Hiring Choices: Quiet Neurotic May Be Better Bet Than Highly Visible Extrovert

Study: 'Withdrawn' personality may actually be asset to team dynamics

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Neurotic people get a bad rap. They can be perceived as difficult to work with and introverted—always staying to themselves with little to contribute. Extroverts, on the other hand, are full of life, great with people and eager to push themselves to the forefront.

A new study by UCLA’s Anderson School of Management associate professor Corinne Bendersky compared the team dynamics of neurotics and extroverts and found that neurotics were the better bet in terms of contributions. Susan Adams of Forbes delves into the study to discuss some of the reasons a leader should choose a neurotic personality. She writes:

Most leaders are attracted to the guy or woman who seems confident and outgoing, unafraid in any situation or facing any challenge. They expect an extrovert to infuse any team with energy, to push ahead on projects and to motivate colleagues to do their best work. Meantime they have low expectations of anyone who appears neurotic, who seems withdrawn and too anxious to live up to their potential. Leaders expect neurotic employees to contribute little and to drag down colleagues’ morale.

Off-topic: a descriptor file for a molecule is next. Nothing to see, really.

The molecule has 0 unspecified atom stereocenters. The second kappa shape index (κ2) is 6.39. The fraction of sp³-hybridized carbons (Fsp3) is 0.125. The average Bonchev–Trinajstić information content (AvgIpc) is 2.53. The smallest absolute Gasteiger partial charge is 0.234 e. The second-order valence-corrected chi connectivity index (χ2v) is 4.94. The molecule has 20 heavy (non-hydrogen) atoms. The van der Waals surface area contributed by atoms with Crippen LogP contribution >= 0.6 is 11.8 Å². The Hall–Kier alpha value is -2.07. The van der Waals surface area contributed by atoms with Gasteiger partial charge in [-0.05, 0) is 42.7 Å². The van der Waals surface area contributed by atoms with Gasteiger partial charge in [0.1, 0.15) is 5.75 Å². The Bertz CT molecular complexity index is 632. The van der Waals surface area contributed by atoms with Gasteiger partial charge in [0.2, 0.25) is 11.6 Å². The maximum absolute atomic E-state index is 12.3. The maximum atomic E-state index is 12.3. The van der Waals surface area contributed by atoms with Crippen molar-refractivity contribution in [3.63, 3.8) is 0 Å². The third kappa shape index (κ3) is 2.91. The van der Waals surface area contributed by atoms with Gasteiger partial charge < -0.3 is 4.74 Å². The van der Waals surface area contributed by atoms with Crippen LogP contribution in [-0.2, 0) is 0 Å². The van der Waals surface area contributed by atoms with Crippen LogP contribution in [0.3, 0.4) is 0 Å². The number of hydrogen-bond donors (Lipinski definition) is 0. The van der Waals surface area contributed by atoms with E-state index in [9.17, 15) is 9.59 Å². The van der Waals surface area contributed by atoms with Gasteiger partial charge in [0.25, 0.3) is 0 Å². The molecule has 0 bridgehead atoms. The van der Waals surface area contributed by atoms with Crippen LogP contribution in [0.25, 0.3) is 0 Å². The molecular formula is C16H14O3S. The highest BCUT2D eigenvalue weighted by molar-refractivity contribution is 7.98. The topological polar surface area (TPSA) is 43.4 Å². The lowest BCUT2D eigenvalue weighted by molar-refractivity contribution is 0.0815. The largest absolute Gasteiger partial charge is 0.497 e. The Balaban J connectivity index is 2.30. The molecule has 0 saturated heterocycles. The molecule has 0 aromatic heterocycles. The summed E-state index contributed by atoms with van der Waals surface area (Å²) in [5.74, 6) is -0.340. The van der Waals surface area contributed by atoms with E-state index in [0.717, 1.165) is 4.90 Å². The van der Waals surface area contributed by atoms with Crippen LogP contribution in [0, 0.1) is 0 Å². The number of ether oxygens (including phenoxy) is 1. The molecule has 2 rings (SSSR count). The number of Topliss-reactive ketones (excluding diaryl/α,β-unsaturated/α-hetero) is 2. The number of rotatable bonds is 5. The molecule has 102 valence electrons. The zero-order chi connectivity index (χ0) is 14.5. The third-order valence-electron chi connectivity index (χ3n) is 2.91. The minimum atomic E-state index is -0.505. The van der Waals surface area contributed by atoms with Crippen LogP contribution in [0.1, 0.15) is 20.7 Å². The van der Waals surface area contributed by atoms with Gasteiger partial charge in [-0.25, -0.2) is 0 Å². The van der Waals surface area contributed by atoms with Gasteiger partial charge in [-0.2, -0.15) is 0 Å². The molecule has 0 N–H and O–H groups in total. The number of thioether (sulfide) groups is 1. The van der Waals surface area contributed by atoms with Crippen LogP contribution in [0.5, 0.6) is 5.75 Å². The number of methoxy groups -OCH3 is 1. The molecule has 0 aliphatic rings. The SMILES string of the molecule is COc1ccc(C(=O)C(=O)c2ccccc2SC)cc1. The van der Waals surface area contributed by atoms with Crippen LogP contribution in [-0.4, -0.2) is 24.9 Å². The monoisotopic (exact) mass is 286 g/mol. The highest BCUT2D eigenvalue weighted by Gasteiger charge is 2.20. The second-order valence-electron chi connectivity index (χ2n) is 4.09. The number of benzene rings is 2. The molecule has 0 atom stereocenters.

Not true, says a new study by Corinne Bendersky, an associate professor at UCLA’s Anderson School of Management. In a paper called “The Downfall of Extraverts and Rise of Neurotics: The Dynamic Process of Status Allocation in Task Groups,” Bendersky and co-author Neha Parikh Shah, an assistant professor at Rutgers Business School, explodes stereotypes about how extroverts and neurotics perform on teams. It turns out that extroverts contribute less than team members expect and the contributions they do make are not valued highly over time. Neurotics, by contrast, are motivated to work hard on behalf of their teams, who wind up appreciating their efforts, in part because they exceed everyone’s expectations. In the end, extroverts decline in the teams’ esteem while neurotics rise in status.

Read more at Forbes

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